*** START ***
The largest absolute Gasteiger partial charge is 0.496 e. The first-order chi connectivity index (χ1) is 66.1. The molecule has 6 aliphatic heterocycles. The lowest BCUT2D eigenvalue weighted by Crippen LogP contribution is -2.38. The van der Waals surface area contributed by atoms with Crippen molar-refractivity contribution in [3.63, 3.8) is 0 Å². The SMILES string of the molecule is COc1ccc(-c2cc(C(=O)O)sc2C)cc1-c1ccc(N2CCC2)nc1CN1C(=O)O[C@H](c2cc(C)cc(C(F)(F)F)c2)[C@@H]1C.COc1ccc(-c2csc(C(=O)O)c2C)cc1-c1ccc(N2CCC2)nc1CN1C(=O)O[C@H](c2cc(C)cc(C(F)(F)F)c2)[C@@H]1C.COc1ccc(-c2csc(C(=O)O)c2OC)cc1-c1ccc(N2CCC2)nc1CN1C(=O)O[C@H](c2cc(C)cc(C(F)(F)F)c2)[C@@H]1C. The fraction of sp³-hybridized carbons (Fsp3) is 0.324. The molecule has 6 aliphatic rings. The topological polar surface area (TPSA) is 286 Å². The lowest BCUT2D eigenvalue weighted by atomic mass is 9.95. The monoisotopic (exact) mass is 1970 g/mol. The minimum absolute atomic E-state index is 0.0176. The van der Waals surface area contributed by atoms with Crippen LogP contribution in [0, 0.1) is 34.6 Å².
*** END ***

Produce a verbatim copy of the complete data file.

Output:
The largest absolute Gasteiger partial charge is 0.496 e. The first-order chi connectivity index (χ1) is 66.1. The molecule has 6 aliphatic heterocycles. The lowest BCUT2D eigenvalue weighted by Crippen LogP contribution is -2.38. The van der Waals surface area contributed by atoms with Crippen molar-refractivity contribution in [3.63, 3.8) is 0 Å². The SMILES string of the molecule is COc1ccc(-c2cc(C(=O)O)sc2C)cc1-c1ccc(N2CCC2)nc1CN1C(=O)O[C@H](c2cc(C)cc(C(F)(F)F)c2)[C@@H]1C.COc1ccc(-c2csc(C(=O)O)c2C)cc1-c1ccc(N2CCC2)nc1CN1C(=O)O[C@H](c2cc(C)cc(C(F)(F)F)c2)[C@@H]1C.COc1ccc(-c2csc(C(=O)O)c2OC)cc1-c1ccc(N2CCC2)nc1CN1C(=O)O[C@H](c2cc(C)cc(C(F)(F)F)c2)[C@@H]1C. The fraction of sp³-hybridized carbons (Fsp3) is 0.324. The molecule has 6 aliphatic rings. The topological polar surface area (TPSA) is 286 Å². The lowest BCUT2D eigenvalue weighted by atomic mass is 9.95. The monoisotopic (exact) mass is 1970 g/mol. The minimum absolute atomic E-state index is 0.0176. The van der Waals surface area contributed by atoms with Crippen LogP contribution in [0, 0.1) is 34.6 Å².